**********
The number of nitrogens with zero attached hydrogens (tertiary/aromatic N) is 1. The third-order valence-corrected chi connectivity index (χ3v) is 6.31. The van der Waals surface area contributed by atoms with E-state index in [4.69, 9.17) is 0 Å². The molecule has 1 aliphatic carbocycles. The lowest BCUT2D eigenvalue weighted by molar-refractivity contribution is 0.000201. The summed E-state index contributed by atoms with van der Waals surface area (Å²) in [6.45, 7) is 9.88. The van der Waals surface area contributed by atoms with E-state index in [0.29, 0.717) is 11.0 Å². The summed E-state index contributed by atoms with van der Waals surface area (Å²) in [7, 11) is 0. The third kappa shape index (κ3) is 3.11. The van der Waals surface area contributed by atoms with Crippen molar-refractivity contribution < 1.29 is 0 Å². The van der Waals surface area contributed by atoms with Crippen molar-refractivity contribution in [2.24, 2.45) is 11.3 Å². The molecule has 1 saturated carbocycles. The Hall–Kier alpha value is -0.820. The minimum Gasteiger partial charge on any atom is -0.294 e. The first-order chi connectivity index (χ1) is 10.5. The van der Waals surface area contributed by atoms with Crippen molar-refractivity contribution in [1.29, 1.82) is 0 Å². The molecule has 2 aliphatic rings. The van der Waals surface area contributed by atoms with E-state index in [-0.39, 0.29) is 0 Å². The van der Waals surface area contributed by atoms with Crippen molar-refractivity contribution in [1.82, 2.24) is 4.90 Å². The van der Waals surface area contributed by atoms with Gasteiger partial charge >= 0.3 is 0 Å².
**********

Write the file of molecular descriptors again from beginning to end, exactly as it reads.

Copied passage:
The number of nitrogens with zero attached hydrogens (tertiary/aromatic N) is 1. The third-order valence-corrected chi connectivity index (χ3v) is 6.31. The van der Waals surface area contributed by atoms with E-state index in [4.69, 9.17) is 0 Å². The molecule has 1 aliphatic carbocycles. The lowest BCUT2D eigenvalue weighted by molar-refractivity contribution is 0.000201. The summed E-state index contributed by atoms with van der Waals surface area (Å²) in [6.45, 7) is 9.88. The van der Waals surface area contributed by atoms with E-state index in [0.29, 0.717) is 11.0 Å². The summed E-state index contributed by atoms with van der Waals surface area (Å²) in [7, 11) is 0. The third kappa shape index (κ3) is 3.11. The van der Waals surface area contributed by atoms with Crippen molar-refractivity contribution < 1.29 is 0 Å². The van der Waals surface area contributed by atoms with Crippen molar-refractivity contribution in [2.24, 2.45) is 11.3 Å². The molecule has 1 saturated carbocycles. The Hall–Kier alpha value is -0.820. The minimum Gasteiger partial charge on any atom is -0.294 e. The first-order chi connectivity index (χ1) is 10.5. The van der Waals surface area contributed by atoms with Crippen molar-refractivity contribution in [1.29, 1.82) is 0 Å². The molecule has 2 aliphatic rings. The van der Waals surface area contributed by atoms with E-state index in [-0.39, 0.29) is 0 Å². The van der Waals surface area contributed by atoms with Crippen molar-refractivity contribution in [1.82, 2.24) is 4.90 Å². The van der Waals surface area contributed by atoms with Gasteiger partial charge >= 0.3 is 0 Å².